It’s a difficult time to be an online conservative Christian with a strong interest in the law and politics (and a strong aversion to populism). Since the ascent of Donald Trump to the presidency, my conservative Evangelical leanings have been considered tacit support of a populist political leader who I see as acting in both immoral and foolish ways. It even leads some to accuse me of the most heinous beliefs and ideas, and attack me as evil, or stupid because I happen to be an evangelical Christian (a demographic that overwhelmingly voted for Donald Trump). Of course, I’m Canadian, so I didn’t vote for Trump, and was frankly thankful for not having to vote in the American election, but it seems most of my American friends on both sides of the electoral divide have decided that an Evangelical faith in Jesus Christ is somehow closely tied with American politics of the Republican brand, making those who are Christian obviously trump supporters, and those who question Trump obviously unChristian.

This is even true for conservative Christians who supported Donald Trump in the previous election. They assume that I am also in support of Trump, and are likely to accuse me of Apostasy for my daring to point out that torture is evil, and refugees should not be limited based on religious background (though to be fair, Trumps executive order doesn’t technically limit Muslim refugees, any more than Obama’s record on accepting Christian refugees from Syria was technically anti-Christian bias). Much less for the fact that a president shouldn’t be running the country via executive orders (something I also opposed when Obama did it).

What strikes me as most damaging of all of this is not the fact that it shows disagreement between people in the free world, but that both sides seem intent on simply demonizing their opposition, even when the person speaking claims to trust in Jesus Christ.

This is very likely to increase strife, not limit it…

Sadly, at least in my reading, my concern has most clearly been expressed by a legal scholar I generally disagree with:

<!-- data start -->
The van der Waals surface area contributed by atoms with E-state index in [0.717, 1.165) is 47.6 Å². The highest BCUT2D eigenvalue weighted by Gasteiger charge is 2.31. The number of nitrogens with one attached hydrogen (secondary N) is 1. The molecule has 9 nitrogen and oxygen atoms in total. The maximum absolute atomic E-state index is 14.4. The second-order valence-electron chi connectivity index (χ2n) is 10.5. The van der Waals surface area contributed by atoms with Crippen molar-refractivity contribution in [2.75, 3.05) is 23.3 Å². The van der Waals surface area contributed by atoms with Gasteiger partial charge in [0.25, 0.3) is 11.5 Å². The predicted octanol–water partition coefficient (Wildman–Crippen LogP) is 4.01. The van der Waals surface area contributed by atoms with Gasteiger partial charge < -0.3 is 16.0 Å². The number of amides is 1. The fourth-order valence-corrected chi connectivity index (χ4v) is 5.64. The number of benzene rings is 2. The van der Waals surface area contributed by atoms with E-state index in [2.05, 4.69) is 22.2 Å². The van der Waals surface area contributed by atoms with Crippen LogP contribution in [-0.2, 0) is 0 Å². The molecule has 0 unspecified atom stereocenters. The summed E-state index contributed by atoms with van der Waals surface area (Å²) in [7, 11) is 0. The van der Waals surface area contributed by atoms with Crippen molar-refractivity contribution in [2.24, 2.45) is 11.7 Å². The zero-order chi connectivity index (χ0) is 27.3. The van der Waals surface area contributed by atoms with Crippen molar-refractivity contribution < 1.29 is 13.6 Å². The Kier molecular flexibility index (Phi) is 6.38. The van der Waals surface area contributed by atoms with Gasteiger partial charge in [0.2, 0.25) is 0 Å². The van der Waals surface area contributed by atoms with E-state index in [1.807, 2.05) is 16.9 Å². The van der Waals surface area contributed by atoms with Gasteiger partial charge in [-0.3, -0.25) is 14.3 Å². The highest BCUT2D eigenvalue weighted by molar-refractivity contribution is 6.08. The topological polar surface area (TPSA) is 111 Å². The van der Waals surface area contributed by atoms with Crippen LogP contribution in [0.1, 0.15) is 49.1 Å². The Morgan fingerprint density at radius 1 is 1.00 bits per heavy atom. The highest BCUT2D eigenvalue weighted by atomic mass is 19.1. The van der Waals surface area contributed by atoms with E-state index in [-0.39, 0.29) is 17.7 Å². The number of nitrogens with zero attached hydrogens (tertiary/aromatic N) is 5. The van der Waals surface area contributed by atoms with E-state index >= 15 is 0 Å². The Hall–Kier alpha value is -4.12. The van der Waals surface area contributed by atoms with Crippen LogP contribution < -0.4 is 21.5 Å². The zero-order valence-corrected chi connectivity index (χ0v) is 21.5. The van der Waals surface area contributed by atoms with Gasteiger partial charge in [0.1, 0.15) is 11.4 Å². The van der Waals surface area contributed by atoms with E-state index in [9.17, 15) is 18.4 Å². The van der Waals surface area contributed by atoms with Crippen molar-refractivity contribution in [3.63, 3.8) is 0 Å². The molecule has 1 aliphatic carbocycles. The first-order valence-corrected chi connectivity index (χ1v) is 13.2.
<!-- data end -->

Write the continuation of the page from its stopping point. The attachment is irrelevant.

Because if America is to avoid slipping into civil war, the people we need to keep in focus are the people who elected Donald Trump. I get that the easy way to think and talk about those Americans is to call them racists, or sexists or idiots. No doubt there are some who are those (as there are some on the other side who are each of those things too). But it is neither true nor helpful to simplify this story into good versus evil. The citizens who elected Trump are not evil. And if America is going to survive this crisis, we need to convince them first that their President should not be President. We need to show them that their own values are consistent with ours, in this respect at least.

This is good advice from a practical perspective, but much more so for Christians, whether we like Donald Trump as president or not. We are called by our Lord and Saviour to love others as we love ourselves (quoting laws from God in the Old Testament, recorded in Leviticus, no less), and very few people go out of their way to assume that their own motives are impure, so it is pointedly unChristian to assume evil on behalf of others, even when we vehemently disagree with the conclusions they’ve drawn.

Instead, we need to be the kinds of people who lovingly, but truthfully make our cases, assuming that the other person is open to reason.

When explaining what love looks like, the Apostle Paul goes out of his way to explain how love is patient and kind, and how it rejoices in truth (see 1 Corinthians 13). All of this means that it doesn’t behoove Christians of either side of this particular debate to assume the worst of people who disagree with you politically.

I would also say, given my own opinions on how the Trump presidency is shaping up so far, it might be possible for left leaning people to find allies on the other side of the political divide on the issue of this president, if only the case can be made without demonizing your perceived opponents.